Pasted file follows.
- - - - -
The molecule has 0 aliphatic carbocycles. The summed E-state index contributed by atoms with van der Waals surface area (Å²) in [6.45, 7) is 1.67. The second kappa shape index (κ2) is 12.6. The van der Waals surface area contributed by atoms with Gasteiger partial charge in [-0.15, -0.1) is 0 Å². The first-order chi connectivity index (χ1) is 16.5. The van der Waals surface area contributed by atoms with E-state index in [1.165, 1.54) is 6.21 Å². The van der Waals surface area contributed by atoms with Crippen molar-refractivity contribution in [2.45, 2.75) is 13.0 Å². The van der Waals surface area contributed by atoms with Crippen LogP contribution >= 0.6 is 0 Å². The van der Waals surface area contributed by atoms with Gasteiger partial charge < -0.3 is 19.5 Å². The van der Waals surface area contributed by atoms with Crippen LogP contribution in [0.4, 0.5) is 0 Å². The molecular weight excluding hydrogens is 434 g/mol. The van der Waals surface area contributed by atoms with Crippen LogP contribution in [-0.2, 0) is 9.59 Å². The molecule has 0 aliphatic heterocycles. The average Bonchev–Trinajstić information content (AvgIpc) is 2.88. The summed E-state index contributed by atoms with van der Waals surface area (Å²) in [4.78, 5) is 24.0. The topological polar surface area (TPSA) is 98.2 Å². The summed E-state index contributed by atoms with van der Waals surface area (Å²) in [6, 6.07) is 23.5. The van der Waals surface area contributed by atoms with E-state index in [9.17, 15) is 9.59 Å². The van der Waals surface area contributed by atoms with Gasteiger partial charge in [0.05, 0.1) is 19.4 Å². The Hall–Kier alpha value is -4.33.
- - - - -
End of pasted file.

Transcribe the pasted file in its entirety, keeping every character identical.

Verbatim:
The molecule has 0 aliphatic carbocycles. The summed E-state index contributed by atoms with van der Waals surface area (Å²) in [6.45, 7) is 1.67. The second kappa shape index (κ2) is 12.6. The van der Waals surface area contributed by atoms with Gasteiger partial charge in [-0.15, -0.1) is 0 Å². The first-order chi connectivity index (χ1) is 16.5. The van der Waals surface area contributed by atoms with E-state index in [1.165, 1.54) is 6.21 Å². The van der Waals surface area contributed by atoms with Crippen molar-refractivity contribution in [2.45, 2.75) is 13.0 Å². The van der Waals surface area contributed by atoms with Crippen LogP contribution >= 0.6 is 0 Å². The van der Waals surface area contributed by atoms with Gasteiger partial charge < -0.3 is 19.5 Å². The van der Waals surface area contributed by atoms with Crippen LogP contribution in [0.4, 0.5) is 0 Å². The molecular weight excluding hydrogens is 434 g/mol. The van der Waals surface area contributed by atoms with Crippen LogP contribution in [-0.2, 0) is 9.59 Å². The molecule has 0 aliphatic heterocycles. The average Bonchev–Trinajstić information content (AvgIpc) is 2.88. The summed E-state index contributed by atoms with van der Waals surface area (Å²) in [4.78, 5) is 24.0. The topological polar surface area (TPSA) is 98.2 Å². The summed E-state index contributed by atoms with van der Waals surface area (Å²) in [6, 6.07) is 23.5. The van der Waals surface area contributed by atoms with E-state index in [9.17, 15) is 9.59 Å². The van der Waals surface area contributed by atoms with Gasteiger partial charge in [0.05, 0.1) is 19.4 Å². The Hall–Kier alpha value is -4.33.